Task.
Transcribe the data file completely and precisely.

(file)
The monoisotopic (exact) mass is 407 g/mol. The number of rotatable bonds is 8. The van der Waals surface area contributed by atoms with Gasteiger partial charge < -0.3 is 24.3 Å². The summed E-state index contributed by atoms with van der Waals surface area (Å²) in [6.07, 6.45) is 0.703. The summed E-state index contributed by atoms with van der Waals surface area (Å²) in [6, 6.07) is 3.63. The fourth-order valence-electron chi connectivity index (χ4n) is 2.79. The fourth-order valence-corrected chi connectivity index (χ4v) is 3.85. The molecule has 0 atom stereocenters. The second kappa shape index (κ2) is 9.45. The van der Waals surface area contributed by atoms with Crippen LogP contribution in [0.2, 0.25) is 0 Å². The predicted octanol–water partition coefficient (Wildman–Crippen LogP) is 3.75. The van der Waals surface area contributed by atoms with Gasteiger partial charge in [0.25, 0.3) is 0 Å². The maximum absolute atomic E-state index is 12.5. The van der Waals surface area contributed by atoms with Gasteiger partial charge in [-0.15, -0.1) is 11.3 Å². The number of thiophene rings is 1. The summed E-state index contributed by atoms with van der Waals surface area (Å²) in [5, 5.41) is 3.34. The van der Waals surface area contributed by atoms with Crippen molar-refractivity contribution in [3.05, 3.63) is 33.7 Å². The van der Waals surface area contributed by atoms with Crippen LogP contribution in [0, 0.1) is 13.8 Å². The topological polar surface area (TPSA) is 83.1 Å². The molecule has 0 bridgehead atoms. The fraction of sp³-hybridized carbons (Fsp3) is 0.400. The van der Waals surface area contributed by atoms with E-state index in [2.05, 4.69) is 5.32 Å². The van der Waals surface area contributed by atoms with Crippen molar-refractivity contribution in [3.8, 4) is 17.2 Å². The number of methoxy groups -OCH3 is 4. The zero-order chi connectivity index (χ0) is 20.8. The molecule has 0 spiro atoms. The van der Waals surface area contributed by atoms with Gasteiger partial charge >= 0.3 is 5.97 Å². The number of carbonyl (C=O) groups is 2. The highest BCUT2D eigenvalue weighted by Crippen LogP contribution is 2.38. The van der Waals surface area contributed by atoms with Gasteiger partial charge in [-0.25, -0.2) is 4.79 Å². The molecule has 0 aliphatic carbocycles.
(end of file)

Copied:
The monoisotopic (exact) mass is 407 g/mol. The number of rotatable bonds is 8. The van der Waals surface area contributed by atoms with Gasteiger partial charge < -0.3 is 24.3 Å². The summed E-state index contributed by atoms with van der Waals surface area (Å²) in [6.07, 6.45) is 0.703. The summed E-state index contributed by atoms with van der Waals surface area (Å²) in [6, 6.07) is 3.63. The fourth-order valence-electron chi connectivity index (χ4n) is 2.79. The fourth-order valence-corrected chi connectivity index (χ4v) is 3.85. The molecule has 0 atom stereocenters. The second kappa shape index (κ2) is 9.45. The van der Waals surface area contributed by atoms with Crippen LogP contribution in [0.2, 0.25) is 0 Å². The predicted octanol–water partition coefficient (Wildman–Crippen LogP) is 3.75. The van der Waals surface area contributed by atoms with Gasteiger partial charge in [0.25, 0.3) is 0 Å². The maximum absolute atomic E-state index is 12.5. The van der Waals surface area contributed by atoms with Gasteiger partial charge in [-0.15, -0.1) is 11.3 Å². The number of thiophene rings is 1. The summed E-state index contributed by atoms with van der Waals surface area (Å²) in [5, 5.41) is 3.34. The van der Waals surface area contributed by atoms with Crippen molar-refractivity contribution in [3.05, 3.63) is 33.7 Å². The van der Waals surface area contributed by atoms with Crippen LogP contribution in [0, 0.1) is 13.8 Å². The topological polar surface area (TPSA) is 83.1 Å². The molecule has 0 bridgehead atoms. The fraction of sp³-hybridized carbons (Fsp3) is 0.400. The van der Waals surface area contributed by atoms with E-state index in [2.05, 4.69) is 5.32 Å². The van der Waals surface area contributed by atoms with Crippen molar-refractivity contribution in [3.8, 4) is 17.2 Å². The number of methoxy groups -OCH3 is 4. The zero-order chi connectivity index (χ0) is 20.8. The molecule has 0 spiro atoms. The van der Waals surface area contributed by atoms with Gasteiger partial charge >= 0.3 is 5.97 Å². The number of carbonyl (C=O) groups is 2. The highest BCUT2D eigenvalue weighted by Crippen LogP contribution is 2.38. The van der Waals surface area contributed by atoms with Gasteiger partial charge in [-0.25, -0.2) is 4.79 Å². The molecule has 0 aliphatic carbocycles.